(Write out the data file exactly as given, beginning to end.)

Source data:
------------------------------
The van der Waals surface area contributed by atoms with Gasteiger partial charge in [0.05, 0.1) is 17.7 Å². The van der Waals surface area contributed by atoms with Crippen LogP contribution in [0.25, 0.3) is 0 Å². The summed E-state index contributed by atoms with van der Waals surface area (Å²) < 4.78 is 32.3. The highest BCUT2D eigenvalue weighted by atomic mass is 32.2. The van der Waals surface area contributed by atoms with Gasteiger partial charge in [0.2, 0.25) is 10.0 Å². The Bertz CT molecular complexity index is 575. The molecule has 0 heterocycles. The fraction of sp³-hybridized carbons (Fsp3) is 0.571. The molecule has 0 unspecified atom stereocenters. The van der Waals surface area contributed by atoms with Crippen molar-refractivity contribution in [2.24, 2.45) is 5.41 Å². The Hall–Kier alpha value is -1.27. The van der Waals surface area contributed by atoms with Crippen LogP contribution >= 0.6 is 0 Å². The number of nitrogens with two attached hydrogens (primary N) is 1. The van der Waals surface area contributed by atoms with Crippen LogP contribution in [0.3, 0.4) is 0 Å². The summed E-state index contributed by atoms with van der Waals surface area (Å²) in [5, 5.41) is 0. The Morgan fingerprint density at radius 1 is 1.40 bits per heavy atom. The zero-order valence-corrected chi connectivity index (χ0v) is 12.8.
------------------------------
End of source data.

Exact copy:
The van der Waals surface area contributed by atoms with Gasteiger partial charge in [0.05, 0.1) is 17.7 Å². The van der Waals surface area contributed by atoms with Crippen LogP contribution in [0.25, 0.3) is 0 Å². The summed E-state index contributed by atoms with van der Waals surface area (Å²) < 4.78 is 32.3. The highest BCUT2D eigenvalue weighted by atomic mass is 32.2. The van der Waals surface area contributed by atoms with Gasteiger partial charge in [0.2, 0.25) is 10.0 Å². The Bertz CT molecular complexity index is 575. The molecule has 0 heterocycles. The fraction of sp³-hybridized carbons (Fsp3) is 0.571. The molecule has 0 unspecified atom stereocenters. The van der Waals surface area contributed by atoms with Crippen molar-refractivity contribution in [2.24, 2.45) is 5.41 Å². The Hall–Kier alpha value is -1.27. The van der Waals surface area contributed by atoms with Crippen LogP contribution >= 0.6 is 0 Å². The number of nitrogens with two attached hydrogens (primary N) is 1. The van der Waals surface area contributed by atoms with Crippen LogP contribution in [0.3, 0.4) is 0 Å². The summed E-state index contributed by atoms with van der Waals surface area (Å²) in [5, 5.41) is 0. The Morgan fingerprint density at radius 1 is 1.40 bits per heavy atom. The zero-order valence-corrected chi connectivity index (χ0v) is 12.8.